M. Night Shyamalan Pits Pessimism Against the Absurd and the Spiritual in ‘Knock at the Cabin’ | Lifestyle.INQ

OCTOBER 27, 2022

A remote cabin in the woods, and the imminent threat of the apocalypse whose arrival depends on a decision made by a select number of individuals, sounds familiar right? But don’t worry, the latest from the brilliant mind of acclaimed filmmaker M. Night Shyamalan is nothing like the 2011 horror film we’re all thinking about—there aren’t any out-of-the-blue plot twists to look out for either.

Based on the book ‘The Cabin at the End of the World’ written by Paul Tremblay, ‘Knock at the Cabin’ stars, Dave Bautista, Jonathan Groff, Ben Aldridge, Nikki Amuka-Bird, Kristen Cui, Abby Quinn, and Rupert Grint in a vacation getaway turned the fate of the world hung on a balance scenario. The film is directed by M. Night Shyamalan and produced alongside Marc Bienstock and Ashwin Rajan.

‘Knock at the Cabin’ centers on a gay couple, Eric (Jonathan Groff) and Andrew (Ben Aldridge) and their adopted daughter Wen (Kristen Cui), who are vacationing at a remote cabin in the woods, when their house is surrounded by four armed strangers: Leonard (Dave Bautista), Sabrina (Nikki Amuka-Bird), Adrianne (Abby Quinn), and Redmond (Rupert Grint.) Taken hostage, the family is informed that these four strangers—who also do not know each other—have all been haunted and tormented by a shared prophecy: that the world will end unless the family in this cabin chooses one member of the family to die.

The film wastes no time, hitting the ground running and revealing the dilemma to be solved within minutes of its beginning—there’s no twist, no subtle foreshadowing, and no buildup—you have to make a decision, or else the world ends. In a sense, that does resemble the likely scenario to unfold during an actual apocalypse—there wouldn’t be a grand reveal and you wouldn’t be given time to think, to survive or not, that’s all there is to it.

Whether these four people are crazy or correct doesn’t exactly resolve the problem—nobody wins, and both scenarios are equally horrific. The film plays this situation to perfection, making fine use of its setting; a secluded cabin in the woods, four strangers, and a threat so absurd but they can’t possibly confirm or falsify. To force your hand to do the unimaginable on the basis of a threat that you can’t afford to test, it’s an impossible circumstance. A film that deals with limited space and forces beyond human comprehension, this reminded me of ‘Devil’ which was also written by M. Night Shyamalan—if you haven’t seen that yet, that is also worth the watch.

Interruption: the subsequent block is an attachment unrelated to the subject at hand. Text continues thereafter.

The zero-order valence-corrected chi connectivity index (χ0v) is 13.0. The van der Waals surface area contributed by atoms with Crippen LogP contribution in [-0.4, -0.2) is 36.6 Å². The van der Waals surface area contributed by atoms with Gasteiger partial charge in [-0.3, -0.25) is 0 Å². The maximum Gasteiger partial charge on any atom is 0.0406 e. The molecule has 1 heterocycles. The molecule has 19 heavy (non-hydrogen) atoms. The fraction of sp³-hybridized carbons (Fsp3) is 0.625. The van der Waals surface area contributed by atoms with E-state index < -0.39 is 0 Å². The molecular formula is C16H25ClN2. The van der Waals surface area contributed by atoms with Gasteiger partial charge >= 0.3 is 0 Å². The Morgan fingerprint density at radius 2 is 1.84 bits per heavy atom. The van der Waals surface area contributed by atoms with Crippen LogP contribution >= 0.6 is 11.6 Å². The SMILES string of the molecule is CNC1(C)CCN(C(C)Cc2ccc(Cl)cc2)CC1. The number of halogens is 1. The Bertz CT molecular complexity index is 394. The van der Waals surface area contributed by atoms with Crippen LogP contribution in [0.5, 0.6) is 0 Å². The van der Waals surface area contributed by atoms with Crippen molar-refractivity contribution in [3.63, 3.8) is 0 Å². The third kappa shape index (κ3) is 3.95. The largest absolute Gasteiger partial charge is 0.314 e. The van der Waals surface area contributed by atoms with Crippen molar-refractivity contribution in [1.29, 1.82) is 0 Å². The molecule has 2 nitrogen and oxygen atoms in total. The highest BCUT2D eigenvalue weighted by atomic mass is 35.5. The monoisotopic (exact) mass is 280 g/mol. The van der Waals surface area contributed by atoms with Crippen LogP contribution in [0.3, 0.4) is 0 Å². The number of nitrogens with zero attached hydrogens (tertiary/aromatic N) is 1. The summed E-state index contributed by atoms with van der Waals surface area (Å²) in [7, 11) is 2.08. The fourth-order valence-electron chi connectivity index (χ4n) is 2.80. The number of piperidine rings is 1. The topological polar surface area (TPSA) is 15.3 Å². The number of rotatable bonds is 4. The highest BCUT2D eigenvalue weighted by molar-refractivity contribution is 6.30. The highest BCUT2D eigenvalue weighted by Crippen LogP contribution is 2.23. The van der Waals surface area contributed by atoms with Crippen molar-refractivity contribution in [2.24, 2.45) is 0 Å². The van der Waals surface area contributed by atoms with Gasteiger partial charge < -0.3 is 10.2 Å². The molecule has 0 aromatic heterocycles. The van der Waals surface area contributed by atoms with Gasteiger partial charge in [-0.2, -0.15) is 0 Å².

But pessimism here is not just borne out of response to absurdity. Sure it will be almost impossible to ask anyone to take the life of their loved one, let alone because of an unbelievable request. But when faced with the prospect of the end of humanity, and provided with evidence to support such a claim, and still decline, there must be something behind such a response. A gay couple that has faced hate, prejudice, and trauma all their lives, as it turns out, maybe they do have a reason to leave humanity to its fate. 

Clinging to denial in the face of an imminent fate is not just shown within the film’s script, but also in the execution of its shots. For a thriller surrounded by themes of the apocalypse and death, bloodshed is used sparingly, and even visually avoided when a scene calls for it—deaths are shown outside the frame as if looking away from it despite it happening before your very eyes.

The acting is phenomenal. Dave Bautista, Nikki Amuka-Bird, Abby Quinn, and Rupert Grint, perfectly portray their roles as the reluctant villains, showing hesitation, vulnerability, and remorse every step of the way. Standing out is Bautista, who for every performance he puts out, further cements his “I never wanted to be the next Rock. I just want to be a good fucking actor. A respected actor” statement. On the other hand, Jonathan Groff and Ben Aldridge knock it out of the ballpark, fitting perfectly as a loving couple with very different personalities; two opposite sides of the same coin if you will. Let’s not forget about Kristen Cui and her stellar performance, a wonderful feature film debut.

In describing the film, M. Night Shyamalan says that it is “reflective of my current feeling that everything that’s going on in the world doesn’t look good and doesn’t feel good, but I do feel we are struggling together in the right direction. We’re certainly not getting it right all the time, but in general, the direction that we’re moving as humanity is in the right direction and we deserve a chance to continue. That’s my feeling. One love story is evidence enough that humanity should keep going. ‘Knock at the Cabin’ is this incredible opportunity for us to experience this gigantic global biblical story through the experience of a family.”

Catch ‘Knock at the Cabin’ at a theater near you starting February 1, 2023!

Images courtesy of Universal Pictures

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